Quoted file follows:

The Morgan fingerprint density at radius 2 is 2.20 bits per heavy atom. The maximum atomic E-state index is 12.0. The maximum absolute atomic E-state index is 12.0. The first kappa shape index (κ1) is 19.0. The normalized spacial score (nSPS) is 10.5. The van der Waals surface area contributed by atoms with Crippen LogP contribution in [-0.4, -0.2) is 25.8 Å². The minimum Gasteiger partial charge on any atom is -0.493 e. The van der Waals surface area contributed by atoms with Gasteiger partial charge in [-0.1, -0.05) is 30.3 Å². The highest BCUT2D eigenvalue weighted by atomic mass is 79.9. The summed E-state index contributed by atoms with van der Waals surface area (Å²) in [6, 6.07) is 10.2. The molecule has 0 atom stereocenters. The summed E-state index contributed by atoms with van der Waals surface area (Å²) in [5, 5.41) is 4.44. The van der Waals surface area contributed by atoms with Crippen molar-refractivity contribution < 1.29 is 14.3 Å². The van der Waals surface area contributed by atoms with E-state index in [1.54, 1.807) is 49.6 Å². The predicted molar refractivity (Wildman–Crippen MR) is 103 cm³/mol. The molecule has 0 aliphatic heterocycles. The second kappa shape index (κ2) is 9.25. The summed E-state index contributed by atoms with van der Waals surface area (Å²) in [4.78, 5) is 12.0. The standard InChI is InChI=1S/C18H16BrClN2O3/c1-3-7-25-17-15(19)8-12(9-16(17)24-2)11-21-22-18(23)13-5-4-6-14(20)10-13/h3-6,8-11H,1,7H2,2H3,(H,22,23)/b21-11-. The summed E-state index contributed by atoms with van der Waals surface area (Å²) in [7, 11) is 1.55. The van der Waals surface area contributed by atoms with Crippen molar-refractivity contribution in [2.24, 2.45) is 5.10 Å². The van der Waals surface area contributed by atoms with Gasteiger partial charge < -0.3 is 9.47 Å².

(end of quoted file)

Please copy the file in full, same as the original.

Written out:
The Morgan fingerprint density at radius 2 is 2.20 bits per heavy atom. The maximum atomic E-state index is 12.0. The maximum absolute atomic E-state index is 12.0. The first kappa shape index (κ1) is 19.0. The normalized spacial score (nSPS) is 10.5. The van der Waals surface area contributed by atoms with Crippen LogP contribution in [-0.4, -0.2) is 25.8 Å². The minimum Gasteiger partial charge on any atom is -0.493 e. The van der Waals surface area contributed by atoms with Gasteiger partial charge in [-0.1, -0.05) is 30.3 Å². The highest BCUT2D eigenvalue weighted by atomic mass is 79.9. The summed E-state index contributed by atoms with van der Waals surface area (Å²) in [6, 6.07) is 10.2. The molecule has 0 atom stereocenters. The summed E-state index contributed by atoms with van der Waals surface area (Å²) in [5, 5.41) is 4.44. The van der Waals surface area contributed by atoms with Crippen molar-refractivity contribution < 1.29 is 14.3 Å². The van der Waals surface area contributed by atoms with E-state index in [1.54, 1.807) is 49.6 Å². The predicted molar refractivity (Wildman–Crippen MR) is 103 cm³/mol. The molecule has 0 aliphatic heterocycles. The second kappa shape index (κ2) is 9.25. The summed E-state index contributed by atoms with van der Waals surface area (Å²) in [4.78, 5) is 12.0. The standard InChI is InChI=1S/C18H16BrClN2O3/c1-3-7-25-17-15(19)8-12(9-16(17)24-2)11-21-22-18(23)13-5-4-6-14(20)10-13/h3-6,8-11H,1,7H2,2H3,(H,22,23)/b21-11-. The summed E-state index contributed by atoms with van der Waals surface area (Å²) in [7, 11) is 1.55. The van der Waals surface area contributed by atoms with Crippen molar-refractivity contribution in [2.24, 2.45) is 5.10 Å². The van der Waals surface area contributed by atoms with Gasteiger partial charge < -0.3 is 9.47 Å².